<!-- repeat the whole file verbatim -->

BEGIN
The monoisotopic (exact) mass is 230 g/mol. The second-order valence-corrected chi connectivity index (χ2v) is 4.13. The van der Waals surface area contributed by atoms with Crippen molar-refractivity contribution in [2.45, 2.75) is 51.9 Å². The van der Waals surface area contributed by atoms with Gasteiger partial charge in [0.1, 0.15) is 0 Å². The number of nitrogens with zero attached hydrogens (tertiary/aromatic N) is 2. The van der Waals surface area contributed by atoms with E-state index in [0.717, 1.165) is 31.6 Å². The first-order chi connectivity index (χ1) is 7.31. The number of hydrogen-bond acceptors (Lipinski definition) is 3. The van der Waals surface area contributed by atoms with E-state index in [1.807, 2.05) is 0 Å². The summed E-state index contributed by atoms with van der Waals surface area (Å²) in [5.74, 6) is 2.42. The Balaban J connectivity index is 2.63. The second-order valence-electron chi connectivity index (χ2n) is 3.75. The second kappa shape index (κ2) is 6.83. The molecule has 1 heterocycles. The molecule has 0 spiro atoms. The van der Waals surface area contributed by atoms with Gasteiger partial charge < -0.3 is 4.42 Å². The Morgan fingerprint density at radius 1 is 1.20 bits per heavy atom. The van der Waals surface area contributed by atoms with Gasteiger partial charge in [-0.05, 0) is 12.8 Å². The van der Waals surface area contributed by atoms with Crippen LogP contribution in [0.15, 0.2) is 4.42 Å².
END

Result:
The monoisotopic (exact) mass is 230 g/mol. The second-order valence-corrected chi connectivity index (χ2v) is 4.13. The van der Waals surface area contributed by atoms with Crippen molar-refractivity contribution in [2.45, 2.75) is 51.9 Å². The van der Waals surface area contributed by atoms with Gasteiger partial charge in [0.1, 0.15) is 0 Å². The number of nitrogens with zero attached hydrogens (tertiary/aromatic N) is 2. The van der Waals surface area contributed by atoms with E-state index in [0.717, 1.165) is 31.6 Å². The first-order chi connectivity index (χ1) is 7.31. The number of hydrogen-bond acceptors (Lipinski definition) is 3. The van der Waals surface area contributed by atoms with E-state index in [1.807, 2.05) is 0 Å². The summed E-state index contributed by atoms with van der Waals surface area (Å²) in [5.74, 6) is 2.42. The Balaban J connectivity index is 2.63. The second-order valence-electron chi connectivity index (χ2n) is 3.75. The second kappa shape index (κ2) is 6.83. The molecule has 1 heterocycles. The molecule has 0 spiro atoms. The van der Waals surface area contributed by atoms with Gasteiger partial charge < -0.3 is 4.42 Å². The Morgan fingerprint density at radius 1 is 1.20 bits per heavy atom. The van der Waals surface area contributed by atoms with Gasteiger partial charge in [-0.05, 0) is 12.8 Å². The van der Waals surface area contributed by atoms with Crippen LogP contribution in [0.15, 0.2) is 4.42 Å².